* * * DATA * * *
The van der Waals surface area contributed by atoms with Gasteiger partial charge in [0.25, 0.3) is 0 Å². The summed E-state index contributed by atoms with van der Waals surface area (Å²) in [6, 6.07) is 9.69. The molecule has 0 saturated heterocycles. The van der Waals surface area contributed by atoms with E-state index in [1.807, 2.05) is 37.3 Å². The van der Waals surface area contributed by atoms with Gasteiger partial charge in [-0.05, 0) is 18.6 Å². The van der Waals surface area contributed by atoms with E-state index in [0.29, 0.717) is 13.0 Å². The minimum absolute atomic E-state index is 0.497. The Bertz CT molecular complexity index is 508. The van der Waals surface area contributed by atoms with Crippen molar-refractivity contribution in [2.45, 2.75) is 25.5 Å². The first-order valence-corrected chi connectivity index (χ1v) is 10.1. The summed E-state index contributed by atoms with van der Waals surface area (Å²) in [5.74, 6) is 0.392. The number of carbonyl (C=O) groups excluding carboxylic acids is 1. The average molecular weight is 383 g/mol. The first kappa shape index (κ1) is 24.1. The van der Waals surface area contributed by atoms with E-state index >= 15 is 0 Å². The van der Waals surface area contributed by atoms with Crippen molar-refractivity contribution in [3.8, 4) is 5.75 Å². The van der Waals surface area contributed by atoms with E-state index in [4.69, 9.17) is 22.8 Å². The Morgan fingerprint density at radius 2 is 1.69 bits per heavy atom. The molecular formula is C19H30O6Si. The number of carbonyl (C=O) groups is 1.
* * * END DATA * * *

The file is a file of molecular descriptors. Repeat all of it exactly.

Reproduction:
The van der Waals surface area contributed by atoms with Gasteiger partial charge in [0.25, 0.3) is 0 Å². The summed E-state index contributed by atoms with van der Waals surface area (Å²) in [6, 6.07) is 9.69. The molecule has 0 saturated heterocycles. The van der Waals surface area contributed by atoms with E-state index in [1.807, 2.05) is 37.3 Å². The van der Waals surface area contributed by atoms with Gasteiger partial charge in [-0.05, 0) is 18.6 Å². The van der Waals surface area contributed by atoms with E-state index in [0.29, 0.717) is 13.0 Å². The minimum absolute atomic E-state index is 0.497. The Bertz CT molecular complexity index is 508. The van der Waals surface area contributed by atoms with Crippen molar-refractivity contribution in [2.45, 2.75) is 25.5 Å². The first-order valence-corrected chi connectivity index (χ1v) is 10.1. The summed E-state index contributed by atoms with van der Waals surface area (Å²) in [5.74, 6) is 0.392. The number of carbonyl (C=O) groups excluding carboxylic acids is 1. The average molecular weight is 383 g/mol. The first kappa shape index (κ1) is 24.1. The van der Waals surface area contributed by atoms with E-state index >= 15 is 0 Å². The van der Waals surface area contributed by atoms with Crippen molar-refractivity contribution in [3.8, 4) is 5.75 Å². The van der Waals surface area contributed by atoms with E-state index in [4.69, 9.17) is 22.8 Å². The Morgan fingerprint density at radius 2 is 1.69 bits per heavy atom. The molecular formula is C19H30O6Si. The number of carbonyl (C=O) groups is 1.